Corporate downsizings are creating business for financial advisers, who are stepping in to help laid-off employees invest lump-sum retirement plan rollovers.
Many financial advisers volunteer to give educational seminars at a corporation in hopes of attracting individuals' retirement assets, which may range from about $100,000 to more than $3 million per employee.
While companies like McDonnell Douglas Corp. bring in a series of financial advisers throughout the year to speak about investment topics, others - such as United Parcel Service of America Inc. - bring in firms on a project basis, particularly to work with employees taking early retirement.
The problem, according to some experts, is that companies providing access to only one financial adviser risk liability in the event employees are hurt by relying on his or her advice.
Increasingly companies are bringing in more than one firm "for the same logic as why you give people six investment choices for their 401(k)," said Jane King, president of Fairfield Financial Advisors Ltd., Wellesley, Mass. She has conducted seminars alone or alongside other advisers for such companies as KLH, Framingham, Mass., and GTE Service Corp., Stamford, Conn.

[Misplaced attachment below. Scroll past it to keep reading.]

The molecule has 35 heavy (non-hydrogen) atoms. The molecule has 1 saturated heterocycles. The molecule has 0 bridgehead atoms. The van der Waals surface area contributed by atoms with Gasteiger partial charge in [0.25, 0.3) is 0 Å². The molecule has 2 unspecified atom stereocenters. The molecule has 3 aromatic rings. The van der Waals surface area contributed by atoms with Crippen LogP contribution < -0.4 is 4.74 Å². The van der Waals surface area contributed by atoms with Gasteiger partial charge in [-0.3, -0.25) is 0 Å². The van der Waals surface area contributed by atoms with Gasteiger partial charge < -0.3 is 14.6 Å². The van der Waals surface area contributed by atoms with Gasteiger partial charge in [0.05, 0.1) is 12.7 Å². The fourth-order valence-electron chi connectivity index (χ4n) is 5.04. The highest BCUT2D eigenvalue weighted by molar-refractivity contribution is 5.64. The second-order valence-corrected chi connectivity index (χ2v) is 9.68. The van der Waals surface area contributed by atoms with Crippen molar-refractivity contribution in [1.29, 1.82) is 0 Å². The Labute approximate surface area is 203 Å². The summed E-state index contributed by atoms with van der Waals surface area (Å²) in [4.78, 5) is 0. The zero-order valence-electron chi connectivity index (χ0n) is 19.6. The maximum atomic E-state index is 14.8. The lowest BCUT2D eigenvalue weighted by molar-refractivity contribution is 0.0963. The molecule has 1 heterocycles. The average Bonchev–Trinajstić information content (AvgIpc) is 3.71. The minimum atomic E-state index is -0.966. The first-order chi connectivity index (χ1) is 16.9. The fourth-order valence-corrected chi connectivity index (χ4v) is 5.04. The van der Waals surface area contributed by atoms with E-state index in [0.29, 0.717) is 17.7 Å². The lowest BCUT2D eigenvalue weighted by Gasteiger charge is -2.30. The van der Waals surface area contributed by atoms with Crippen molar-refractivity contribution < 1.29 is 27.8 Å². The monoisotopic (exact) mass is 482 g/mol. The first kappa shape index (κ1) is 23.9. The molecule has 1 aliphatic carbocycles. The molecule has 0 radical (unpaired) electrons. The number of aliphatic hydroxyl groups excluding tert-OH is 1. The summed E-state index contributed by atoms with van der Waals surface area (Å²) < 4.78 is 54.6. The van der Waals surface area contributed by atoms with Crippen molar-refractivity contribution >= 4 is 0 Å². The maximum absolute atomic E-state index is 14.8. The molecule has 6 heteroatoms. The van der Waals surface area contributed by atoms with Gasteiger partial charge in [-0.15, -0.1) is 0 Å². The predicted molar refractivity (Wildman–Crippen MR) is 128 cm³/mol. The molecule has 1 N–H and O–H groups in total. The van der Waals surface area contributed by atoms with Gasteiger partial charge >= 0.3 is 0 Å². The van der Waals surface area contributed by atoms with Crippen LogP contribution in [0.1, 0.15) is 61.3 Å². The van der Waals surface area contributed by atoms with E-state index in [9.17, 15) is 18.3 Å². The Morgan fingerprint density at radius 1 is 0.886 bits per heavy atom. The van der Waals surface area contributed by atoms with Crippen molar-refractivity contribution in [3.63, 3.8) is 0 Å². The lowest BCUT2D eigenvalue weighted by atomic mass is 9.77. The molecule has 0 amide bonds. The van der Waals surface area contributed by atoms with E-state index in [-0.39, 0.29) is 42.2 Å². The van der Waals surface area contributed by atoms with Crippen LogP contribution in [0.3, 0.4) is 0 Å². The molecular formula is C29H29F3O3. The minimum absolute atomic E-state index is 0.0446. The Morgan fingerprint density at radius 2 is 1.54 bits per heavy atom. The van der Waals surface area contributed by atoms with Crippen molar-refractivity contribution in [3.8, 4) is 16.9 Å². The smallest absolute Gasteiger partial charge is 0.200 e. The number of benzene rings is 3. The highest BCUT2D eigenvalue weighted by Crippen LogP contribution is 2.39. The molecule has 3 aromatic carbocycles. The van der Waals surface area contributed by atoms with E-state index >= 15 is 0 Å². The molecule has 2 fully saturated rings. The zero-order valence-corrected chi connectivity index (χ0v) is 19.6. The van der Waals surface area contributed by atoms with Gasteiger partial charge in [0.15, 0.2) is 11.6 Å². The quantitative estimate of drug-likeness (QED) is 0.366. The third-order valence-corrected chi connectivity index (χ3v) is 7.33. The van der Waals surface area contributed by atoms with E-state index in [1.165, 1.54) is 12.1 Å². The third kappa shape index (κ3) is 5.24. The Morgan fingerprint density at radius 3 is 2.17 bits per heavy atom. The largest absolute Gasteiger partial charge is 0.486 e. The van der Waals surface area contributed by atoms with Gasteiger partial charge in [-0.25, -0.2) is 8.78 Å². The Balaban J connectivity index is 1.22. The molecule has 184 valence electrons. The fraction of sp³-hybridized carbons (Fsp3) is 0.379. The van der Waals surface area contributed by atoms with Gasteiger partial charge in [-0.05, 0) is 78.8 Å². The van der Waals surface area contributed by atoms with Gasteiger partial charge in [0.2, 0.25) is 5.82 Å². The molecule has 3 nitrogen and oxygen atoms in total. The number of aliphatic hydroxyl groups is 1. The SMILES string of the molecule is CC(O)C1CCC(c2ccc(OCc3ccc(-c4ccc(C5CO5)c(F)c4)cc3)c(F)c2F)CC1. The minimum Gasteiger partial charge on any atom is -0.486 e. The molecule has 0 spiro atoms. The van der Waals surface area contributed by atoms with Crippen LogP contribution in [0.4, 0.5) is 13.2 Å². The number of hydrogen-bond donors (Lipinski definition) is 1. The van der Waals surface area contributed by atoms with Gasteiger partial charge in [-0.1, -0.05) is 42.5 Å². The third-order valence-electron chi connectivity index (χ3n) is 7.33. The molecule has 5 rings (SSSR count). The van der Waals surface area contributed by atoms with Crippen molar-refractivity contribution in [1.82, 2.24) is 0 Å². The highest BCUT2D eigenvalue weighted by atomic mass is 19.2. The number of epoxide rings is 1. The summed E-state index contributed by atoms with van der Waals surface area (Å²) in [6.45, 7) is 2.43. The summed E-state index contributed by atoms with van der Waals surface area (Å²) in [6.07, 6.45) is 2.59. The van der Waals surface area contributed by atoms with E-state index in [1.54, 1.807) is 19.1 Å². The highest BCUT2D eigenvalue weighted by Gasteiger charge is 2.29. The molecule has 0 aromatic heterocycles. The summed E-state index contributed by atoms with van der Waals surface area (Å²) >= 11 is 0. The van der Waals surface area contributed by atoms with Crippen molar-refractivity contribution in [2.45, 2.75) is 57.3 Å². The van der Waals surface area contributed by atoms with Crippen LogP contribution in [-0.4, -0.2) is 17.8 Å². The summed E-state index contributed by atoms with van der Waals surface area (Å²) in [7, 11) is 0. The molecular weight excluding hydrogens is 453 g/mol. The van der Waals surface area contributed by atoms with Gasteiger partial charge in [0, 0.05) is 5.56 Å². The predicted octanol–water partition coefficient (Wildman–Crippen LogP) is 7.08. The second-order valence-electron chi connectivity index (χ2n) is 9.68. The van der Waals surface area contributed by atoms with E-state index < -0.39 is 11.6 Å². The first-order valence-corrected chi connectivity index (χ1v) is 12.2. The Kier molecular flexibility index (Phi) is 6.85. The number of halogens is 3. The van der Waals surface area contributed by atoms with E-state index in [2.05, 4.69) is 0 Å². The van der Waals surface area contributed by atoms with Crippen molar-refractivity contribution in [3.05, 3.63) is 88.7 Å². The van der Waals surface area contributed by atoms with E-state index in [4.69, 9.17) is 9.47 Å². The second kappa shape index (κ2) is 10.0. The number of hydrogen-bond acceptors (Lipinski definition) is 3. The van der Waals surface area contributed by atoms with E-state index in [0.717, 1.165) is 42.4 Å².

Even when companies bring in multiple firms, there is concern the free advice is not objective because every firm's agenda is to sell its own services. For that reason, some companies prefer to pay financial educators, who aren't selling services to employees.
The Agfa division of Bayer Corp., Wilmington, Mass., has paid Harvard Financial Educators, Harvard, Mass., to provide investment seminars after business hours for several years. Dee Lee, principal of Harvard, gave up her financial planning practice five years ago to devote all her time to such seminars.
"Unisys was sued so a lot of companies are aware if they just set someone loose on employees they may be liable. So more companies are saying we'd rather pay someone," Ms. Lee said. She was referring to a federal appeals court decision that said employers cannot rely solely on the guidance of an investment consultant without reviewing a firm's data and supplementing it when necessary (Pensions & Investments, Jan. 22).
Philip Hartwell, principal of Hartwell Financial, Torrance, Calif., and branch manager of Royal Alliance Corp., a New York-based broker dealer, began providing seminars to downsized employees 12 years ago at Hughes Aircraft Co. Three years ago, Hughes asked him to give a three-week seminar to employees, culminating in a comprehensive financial plan developed for each participant. Some 75 individuals participated, but not all decided to accept Hughes' early retirement incentive upon completion.
Typically, employees aged 55 to 58 are given golden handshakes or years added to their years of service to enable them to qualify for earlier retirement benefits. Mr. Hartwell said companies assign him projects of this sort for 12 to 18 months.
Mr. Hartwell discusses tax and regulatory issues, investment basics, asset allocation and estate planning. He also might provide referrals to tax and estate attorneys and certified public accountants.